The MBTA’s next subway expansion project will link the only two branches that don’t connect today by extending the Blue Line tunnel 1,500 feet under Cambridge Street to Charles/MGH Station on the Red Line.
After months of lobbying by activists and elected officials, the Massachusetts Bay Transportation Authority on Monday made a fresh commitment to building the so-called Red-Blue connector, a project that had been shelved for years.
Don’t expect shovels in the ground overnight, though. Officials said a long-range planning document would include a pledge to build the link by 2040 — and there’s no set timeline for the connector between now and then.
“This is a twenty-plus-year plan,” state Transportation Secretary Stephanie Pollack said at a meeting of the T’s oversight board. “It is not intended to imply that every next-priority project in it will be started next year. In fact, it’s not possible.”
Nonetheless, the decision cheered activists and officials, who lined up at the meeting to demand that the authority prioritize the project. Over the last year, the T had said only that it would consider building the link sometime after 2040.
“This is music to our ears,” said Gina Fiandaca, Boston Mayor Martin J. Walsh’s transportation commissioner. The mayor is a supporter of building the rail link.
Some proponents of the project — including a former state transportation secretary, Frederick P. Salvucci, and Staci Rubin, an attorney with the Conservation Law Foundation — called on the MBTA to build sooner rather than later.
And one member of the T’s five-person board of directors, Brian Lang, said planning should begin immediately.
“I’m absolutely convinced we have to move on to the Red-Blue connector. I think it’s urgent,” Lang said. “We as a board need to go through whatever process it is that gets money into the budget in 2019 for engineering and environmental reviews.”
Even putting the connector on pace for 2040 marks something of a Lazarus-like revival for a project that — like the long-awaited Green Line extension to Somerville that’s now under construction — was once promised to offset the environmental impacts of the Big Dig project, which put the elevated Central Artery through downtown Boston into tunnels.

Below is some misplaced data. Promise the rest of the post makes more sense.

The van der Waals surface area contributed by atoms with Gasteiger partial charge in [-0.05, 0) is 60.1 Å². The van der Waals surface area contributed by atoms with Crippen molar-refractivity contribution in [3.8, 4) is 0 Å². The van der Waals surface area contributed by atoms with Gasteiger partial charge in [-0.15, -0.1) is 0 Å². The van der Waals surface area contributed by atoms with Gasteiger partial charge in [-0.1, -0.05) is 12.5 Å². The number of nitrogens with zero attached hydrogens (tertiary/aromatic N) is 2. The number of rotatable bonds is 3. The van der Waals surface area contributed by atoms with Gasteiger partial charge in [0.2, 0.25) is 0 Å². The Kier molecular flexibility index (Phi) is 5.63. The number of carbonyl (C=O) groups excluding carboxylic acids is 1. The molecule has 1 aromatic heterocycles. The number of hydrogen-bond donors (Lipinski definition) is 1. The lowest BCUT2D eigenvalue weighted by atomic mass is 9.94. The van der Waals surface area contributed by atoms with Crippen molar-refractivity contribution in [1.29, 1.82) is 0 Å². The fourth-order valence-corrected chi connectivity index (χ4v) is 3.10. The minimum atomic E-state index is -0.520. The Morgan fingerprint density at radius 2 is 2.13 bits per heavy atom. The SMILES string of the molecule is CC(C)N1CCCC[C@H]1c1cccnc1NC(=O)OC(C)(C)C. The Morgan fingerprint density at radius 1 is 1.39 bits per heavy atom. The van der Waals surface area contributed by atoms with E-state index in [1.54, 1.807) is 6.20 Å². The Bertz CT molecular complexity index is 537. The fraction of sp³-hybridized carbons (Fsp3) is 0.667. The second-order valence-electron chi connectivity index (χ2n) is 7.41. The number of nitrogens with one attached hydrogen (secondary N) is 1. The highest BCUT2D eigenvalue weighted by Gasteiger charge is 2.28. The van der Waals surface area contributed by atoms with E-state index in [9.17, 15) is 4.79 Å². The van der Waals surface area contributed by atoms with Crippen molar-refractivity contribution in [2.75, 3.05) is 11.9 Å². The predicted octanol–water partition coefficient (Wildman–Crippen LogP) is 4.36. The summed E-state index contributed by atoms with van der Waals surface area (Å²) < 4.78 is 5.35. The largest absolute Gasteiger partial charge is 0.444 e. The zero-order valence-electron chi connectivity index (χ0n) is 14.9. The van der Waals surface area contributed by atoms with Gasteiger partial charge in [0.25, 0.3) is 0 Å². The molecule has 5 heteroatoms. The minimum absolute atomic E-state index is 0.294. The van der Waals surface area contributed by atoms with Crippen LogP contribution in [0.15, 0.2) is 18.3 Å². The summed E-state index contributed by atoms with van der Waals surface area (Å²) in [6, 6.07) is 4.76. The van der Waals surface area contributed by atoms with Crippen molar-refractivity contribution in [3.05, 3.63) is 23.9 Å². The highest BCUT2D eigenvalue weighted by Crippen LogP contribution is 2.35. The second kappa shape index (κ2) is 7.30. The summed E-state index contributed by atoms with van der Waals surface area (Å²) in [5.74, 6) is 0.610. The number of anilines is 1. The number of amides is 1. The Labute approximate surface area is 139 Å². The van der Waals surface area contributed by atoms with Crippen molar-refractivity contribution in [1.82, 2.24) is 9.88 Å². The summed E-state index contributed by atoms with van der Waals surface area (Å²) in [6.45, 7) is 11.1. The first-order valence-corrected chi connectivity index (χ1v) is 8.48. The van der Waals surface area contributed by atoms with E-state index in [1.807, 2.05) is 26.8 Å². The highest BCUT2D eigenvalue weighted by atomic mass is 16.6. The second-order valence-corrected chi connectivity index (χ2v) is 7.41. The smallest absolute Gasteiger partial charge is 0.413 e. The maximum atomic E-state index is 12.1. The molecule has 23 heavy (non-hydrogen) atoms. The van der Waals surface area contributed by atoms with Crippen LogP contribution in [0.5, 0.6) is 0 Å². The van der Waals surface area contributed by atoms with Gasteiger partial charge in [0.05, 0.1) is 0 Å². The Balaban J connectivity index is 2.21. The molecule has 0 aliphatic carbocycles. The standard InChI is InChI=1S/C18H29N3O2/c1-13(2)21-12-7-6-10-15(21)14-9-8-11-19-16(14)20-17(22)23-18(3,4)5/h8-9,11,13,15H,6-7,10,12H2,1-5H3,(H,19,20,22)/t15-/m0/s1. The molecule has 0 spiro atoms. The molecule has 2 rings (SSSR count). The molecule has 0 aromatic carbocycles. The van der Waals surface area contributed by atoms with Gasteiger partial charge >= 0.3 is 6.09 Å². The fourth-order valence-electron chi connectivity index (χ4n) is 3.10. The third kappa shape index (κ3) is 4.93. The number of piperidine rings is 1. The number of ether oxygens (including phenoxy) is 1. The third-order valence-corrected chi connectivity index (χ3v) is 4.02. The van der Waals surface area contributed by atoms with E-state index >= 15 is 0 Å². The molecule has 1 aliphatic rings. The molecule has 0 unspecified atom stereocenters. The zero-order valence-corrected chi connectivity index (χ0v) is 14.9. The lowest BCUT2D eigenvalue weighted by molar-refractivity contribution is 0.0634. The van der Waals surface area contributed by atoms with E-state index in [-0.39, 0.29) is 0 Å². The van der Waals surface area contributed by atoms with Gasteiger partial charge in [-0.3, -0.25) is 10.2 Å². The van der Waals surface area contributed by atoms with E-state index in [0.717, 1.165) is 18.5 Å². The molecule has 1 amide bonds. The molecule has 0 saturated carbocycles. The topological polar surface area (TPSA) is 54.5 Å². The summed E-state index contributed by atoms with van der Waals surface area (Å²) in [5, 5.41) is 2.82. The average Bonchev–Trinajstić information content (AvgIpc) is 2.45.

But Massachusetts officials, under then-governor Deval Patrick, asked for federal permission to abandon a requirement that they design the project, citing high costs. Federal officials approved the request in late 2015, after Governor Charlie Baker had taken office.
Under Baker, the MBTA has typically not entertained subway expansions. But calls for the Red-Blue connector resurfaced in 2017 with the nationwide sweepstakes to land a second Amazon headquarters. Walsh made a pitch to the tech giant for it to build a campus on the East Boston-Revere line at the Suffolk Downs racetrack. Members of the T’s board then asked for new research into potential costs.
That study determined that, depending on the tunneling method, the project could cost much less than previously expected: $200 million to $350 million.
As part of its renewed commitment to a Red-Blue link, the T on Monday dropped a proposed stopgap measure — building a pedestrian tunnel between State Street Station on the Blue Line and the Downtown Crossing Station on the Red line — to facilitate a downtown connection.
Activists called that idea a poor substitute for a connection at Charles/MGH, and the advocacy group Transit Matters collected more than a thousand signatures calling for the Red-Blue connector.
In the coming years, officials say, new cars and updated signal technology will allow the T to run more frequent service on the Red Line, with a larger fleet of vehicles. The Blue, meanwhile, is the only subway line on which ridership has grown in recent years, though vehicle traffic on the North Shore and in East Boston has also ballooned.
On Monday, city councilors from Boston, Revere Mayor Brian Arrigo, and state lawmakers from the North Shore and East Boston voiced their support for linking the two lines. House Speaker Robert DeLeo, whose Winthrop district is near the Blue Line, submitted a letter to the T saying a connection would ease traffic congestion by making it easier to commute between the North Shore and Cambridge.
Brendan Crighton, a state senator from Lynn, said the state should also plan to extend the Blue Line in the opposite direction, to his city — another long-proposed expansion that, according to the long-range plan, the MBTA may consider after 2040.
The long-range plan, which will be finalized this month, also anticipates that by 2040 the T will have purchased new high-capacity Green Line trains, extended Silver Line bus service to Everett, shifted to a zero-emissions bus fleet, and built the West Station transit facility in Allston.
Adam Vaccaro can be reached at email@example.com.